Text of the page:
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Libel and Defamation Cases: Cost to Public Funds

Volume 812: debated on Monday 14 June 2021


Asked by

To ask Her Majesty’s Government what is the estimated cost to public funds of people based outside the United Kingdom using UK courts to mount libel and defamation cases against (1) people, and (2) publications, based in the United Kingdom.

My Lords, court fees are set to achieve full cost recovery, and thus the cost to public funds of libel claims brought by people from outside the United Kingdom in England and Wales is negligible.

Is the Minister aware that five Russian billionaires are involved in a strategic lawsuit in London against the journalist Catherine Belton as a result of her book, Putin’s People? Why should Igor Sechin, Roman Abramovich, Mikhail Fridman, Petr Aven and Shalva Chigirinsky be using London lawyers Carter-Ruck, CMS, Harbottle and Lewis and Taylor Wessing to silence a journalist? These grubby law firms should be struck off and the barristers whom they are paying to do this work should be disbarred. Our courts are being abused by these people, and as Nick Cohen said in the Observer, they are making London

“the censorship capital of the world.”

What are the Government doing about the co-ordinated, shameful abuse of our courts, which must have started life in the Kremlin?

My Lords, it is not what the Government are doing but what the Government have done. Section 9 of the Defamation Act 2013 provides that if a defendant is domiciled out of the jurisdiction then London can hear the case only if the judge is clear that this is the appropriate forum. That Act also contains defences of truth, honest opinion and public interest.

My Lords, strategic lawsuits against public participation—SLAPPs—are lawsuits brought by powerful individuals or bodies to silence anyone who investigates or criticises them. Before her assassination, the late Daphne Anne Caruana Galizia faced 47 different legal actions trying to prevent her reporting on corruption, and countless legal threats, including some launched by English lawyers with the threat of action in English courts. Other countries, such as Australia, parts of the US and Canada, have passed legislation to prevent SLAPPs, including mechanisms to quickly dismiss them, and sanctions for those who abuse the courts in this way. Can Her Majesty’s Government follow suit?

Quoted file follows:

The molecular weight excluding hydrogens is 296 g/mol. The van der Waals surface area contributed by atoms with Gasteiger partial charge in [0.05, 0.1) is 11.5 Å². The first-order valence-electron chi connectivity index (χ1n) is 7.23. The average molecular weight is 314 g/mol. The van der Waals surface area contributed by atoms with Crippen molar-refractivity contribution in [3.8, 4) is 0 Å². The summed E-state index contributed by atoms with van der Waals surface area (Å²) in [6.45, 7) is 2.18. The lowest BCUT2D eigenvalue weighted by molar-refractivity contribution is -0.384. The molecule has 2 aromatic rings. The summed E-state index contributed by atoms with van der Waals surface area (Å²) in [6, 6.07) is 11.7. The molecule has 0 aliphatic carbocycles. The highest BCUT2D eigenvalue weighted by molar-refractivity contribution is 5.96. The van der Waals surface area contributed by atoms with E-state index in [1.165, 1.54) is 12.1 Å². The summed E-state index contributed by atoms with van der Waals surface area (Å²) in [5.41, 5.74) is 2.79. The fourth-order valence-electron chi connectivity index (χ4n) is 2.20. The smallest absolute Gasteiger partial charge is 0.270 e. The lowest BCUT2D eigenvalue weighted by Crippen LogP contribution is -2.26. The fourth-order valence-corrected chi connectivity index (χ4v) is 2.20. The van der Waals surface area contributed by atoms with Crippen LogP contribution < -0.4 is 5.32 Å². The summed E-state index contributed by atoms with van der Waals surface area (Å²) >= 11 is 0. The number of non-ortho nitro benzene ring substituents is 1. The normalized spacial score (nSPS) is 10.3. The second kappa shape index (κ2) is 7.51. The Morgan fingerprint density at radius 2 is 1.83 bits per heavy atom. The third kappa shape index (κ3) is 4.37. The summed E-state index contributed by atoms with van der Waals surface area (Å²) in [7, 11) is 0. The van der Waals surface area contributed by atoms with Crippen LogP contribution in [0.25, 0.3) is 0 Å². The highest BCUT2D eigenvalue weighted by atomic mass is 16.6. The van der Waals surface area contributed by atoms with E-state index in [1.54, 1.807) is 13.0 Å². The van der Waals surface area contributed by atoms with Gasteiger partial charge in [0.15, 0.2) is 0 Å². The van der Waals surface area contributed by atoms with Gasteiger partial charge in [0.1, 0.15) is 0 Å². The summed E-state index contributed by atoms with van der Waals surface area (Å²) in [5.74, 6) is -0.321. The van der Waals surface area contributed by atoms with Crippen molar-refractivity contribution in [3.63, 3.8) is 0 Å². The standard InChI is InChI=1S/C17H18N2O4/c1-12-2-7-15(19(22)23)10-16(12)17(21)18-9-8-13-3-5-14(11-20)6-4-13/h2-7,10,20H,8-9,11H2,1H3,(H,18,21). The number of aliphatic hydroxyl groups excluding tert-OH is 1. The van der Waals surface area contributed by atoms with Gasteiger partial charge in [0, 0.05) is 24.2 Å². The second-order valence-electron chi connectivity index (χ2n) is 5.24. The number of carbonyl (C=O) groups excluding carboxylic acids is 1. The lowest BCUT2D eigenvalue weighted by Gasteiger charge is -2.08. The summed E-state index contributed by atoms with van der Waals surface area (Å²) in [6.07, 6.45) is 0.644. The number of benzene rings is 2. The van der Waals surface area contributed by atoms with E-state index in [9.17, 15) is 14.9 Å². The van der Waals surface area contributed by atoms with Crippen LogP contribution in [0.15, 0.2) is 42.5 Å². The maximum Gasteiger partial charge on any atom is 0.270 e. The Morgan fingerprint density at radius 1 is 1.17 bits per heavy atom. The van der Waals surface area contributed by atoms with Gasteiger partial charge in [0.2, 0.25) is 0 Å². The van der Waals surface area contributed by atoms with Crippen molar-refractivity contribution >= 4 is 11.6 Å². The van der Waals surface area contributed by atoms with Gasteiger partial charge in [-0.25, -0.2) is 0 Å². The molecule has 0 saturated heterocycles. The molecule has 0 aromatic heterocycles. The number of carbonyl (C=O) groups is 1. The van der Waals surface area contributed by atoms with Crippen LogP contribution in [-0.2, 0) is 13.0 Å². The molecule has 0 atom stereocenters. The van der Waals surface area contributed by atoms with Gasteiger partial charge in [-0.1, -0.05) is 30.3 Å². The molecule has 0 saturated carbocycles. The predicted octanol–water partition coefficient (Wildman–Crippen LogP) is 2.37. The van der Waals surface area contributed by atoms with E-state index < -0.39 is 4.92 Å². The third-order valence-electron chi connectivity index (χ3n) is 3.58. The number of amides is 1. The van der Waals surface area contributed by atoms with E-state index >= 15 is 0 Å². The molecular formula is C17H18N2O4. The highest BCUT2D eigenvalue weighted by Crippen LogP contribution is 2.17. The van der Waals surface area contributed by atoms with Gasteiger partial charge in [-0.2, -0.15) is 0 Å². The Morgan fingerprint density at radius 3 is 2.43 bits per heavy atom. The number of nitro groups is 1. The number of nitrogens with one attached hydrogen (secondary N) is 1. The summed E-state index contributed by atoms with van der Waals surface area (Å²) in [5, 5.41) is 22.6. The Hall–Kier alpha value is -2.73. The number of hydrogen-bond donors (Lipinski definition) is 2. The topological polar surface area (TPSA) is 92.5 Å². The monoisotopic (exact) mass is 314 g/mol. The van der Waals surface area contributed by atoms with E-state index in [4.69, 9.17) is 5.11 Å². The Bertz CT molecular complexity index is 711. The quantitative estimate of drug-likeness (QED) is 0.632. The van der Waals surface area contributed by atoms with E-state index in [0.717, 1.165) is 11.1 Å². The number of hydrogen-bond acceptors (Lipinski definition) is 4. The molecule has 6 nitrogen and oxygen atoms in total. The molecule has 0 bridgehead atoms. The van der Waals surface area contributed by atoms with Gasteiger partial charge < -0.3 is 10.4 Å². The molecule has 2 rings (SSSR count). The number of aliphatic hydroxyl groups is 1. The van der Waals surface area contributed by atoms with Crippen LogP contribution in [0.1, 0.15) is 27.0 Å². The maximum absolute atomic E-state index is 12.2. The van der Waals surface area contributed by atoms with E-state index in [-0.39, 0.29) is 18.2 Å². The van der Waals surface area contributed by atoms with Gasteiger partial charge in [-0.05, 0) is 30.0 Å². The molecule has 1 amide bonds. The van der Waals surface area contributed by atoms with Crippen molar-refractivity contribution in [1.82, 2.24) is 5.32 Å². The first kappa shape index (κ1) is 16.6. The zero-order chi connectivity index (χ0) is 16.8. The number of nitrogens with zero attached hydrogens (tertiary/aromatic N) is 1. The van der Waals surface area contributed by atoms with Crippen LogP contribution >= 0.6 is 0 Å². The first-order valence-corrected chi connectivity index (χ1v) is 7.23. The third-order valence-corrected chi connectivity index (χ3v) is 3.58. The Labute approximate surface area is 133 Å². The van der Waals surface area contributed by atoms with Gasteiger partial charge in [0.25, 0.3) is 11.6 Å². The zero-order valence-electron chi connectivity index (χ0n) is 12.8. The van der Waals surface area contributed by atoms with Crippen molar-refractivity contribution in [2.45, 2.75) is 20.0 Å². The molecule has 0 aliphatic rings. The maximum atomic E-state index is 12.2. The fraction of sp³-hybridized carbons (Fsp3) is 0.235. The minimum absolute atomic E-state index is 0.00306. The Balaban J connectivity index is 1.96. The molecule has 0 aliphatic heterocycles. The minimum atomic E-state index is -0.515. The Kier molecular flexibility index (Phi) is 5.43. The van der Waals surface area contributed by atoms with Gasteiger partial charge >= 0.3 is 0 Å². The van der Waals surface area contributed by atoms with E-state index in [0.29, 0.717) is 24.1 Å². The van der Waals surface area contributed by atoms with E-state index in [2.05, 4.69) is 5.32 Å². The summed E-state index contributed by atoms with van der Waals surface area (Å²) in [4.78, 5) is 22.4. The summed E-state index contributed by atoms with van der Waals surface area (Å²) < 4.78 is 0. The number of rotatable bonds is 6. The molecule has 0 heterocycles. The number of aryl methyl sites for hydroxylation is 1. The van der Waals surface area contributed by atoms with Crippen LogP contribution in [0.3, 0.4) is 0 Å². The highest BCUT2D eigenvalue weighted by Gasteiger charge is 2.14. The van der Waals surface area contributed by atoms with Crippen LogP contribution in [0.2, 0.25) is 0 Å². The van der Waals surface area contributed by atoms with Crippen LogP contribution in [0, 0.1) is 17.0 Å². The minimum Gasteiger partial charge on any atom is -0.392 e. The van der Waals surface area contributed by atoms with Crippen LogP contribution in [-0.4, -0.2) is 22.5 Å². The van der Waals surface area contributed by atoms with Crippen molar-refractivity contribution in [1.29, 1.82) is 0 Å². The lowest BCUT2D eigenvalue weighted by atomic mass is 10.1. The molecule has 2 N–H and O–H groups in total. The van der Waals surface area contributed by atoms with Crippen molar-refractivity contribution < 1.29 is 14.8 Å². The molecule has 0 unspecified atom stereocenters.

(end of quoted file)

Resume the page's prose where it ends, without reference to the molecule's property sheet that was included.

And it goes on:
My Lords, the Government always take action to protect freedom of expression to safeguard the work of journalists. The forthcoming online safety legislation will enshrine in law protections for journalistic content and free debate. We will, however. also keep a very close eye on what is called the SLAPP jurisdiction. My noble friend mentions Australia and Canada; she may also wish to read a recent judgment from the Western Cape High Court, the case of Mineral Sands Resources (Pty) Ltd, in which Deputy Judge President Patricia Goliath set out in very clear terms the advantages of a SLAPP jurisdiction. This may be the first occasion of a David praising the work of a Goliath.

My Lords, the Written Question tabled by the noble Lord, Lord Rooker, focused on the cost to public funds, which the Minister fully answered. The Oral Question contains an attack on barristers and solicitors for representing clients. Does the Minister agree that any litigant, whoever they may be and wherever they may come from, is entitled to legal advice and representation, and that it is the job of the judge to decide what the legal rights and wrongs are?

My Lords, that is absolutely right. With respect to the comment of the noble Lord, Lord Rooker, from a sedentary position, it is not a vested interest point, it is a fundamental principle of the rule of law. A lawyer should not be identified with their client, and perhaps I may say that I would not want to be identified with all my former clients. But they are all entitled to representation in free and fair courts, which is what this country provides.

My Lords, as well as concern that English law is still being abused by threats and court action from powerful individuals against journalists and authors reporting on financial crime and corruption, there is credible evidence of women who have alleged abuse facing libel threats and actions from wealthy men as it has proved an effective way to shut women up. Does not the defence of legitimate debate, freedom of expression, safety of journalists, exposure of corruption and encouragement of women to report violence and abuse demand at least a review and reassessment of the measures that can be taken to prevent such actions by corrupt, violent and wealthy figures?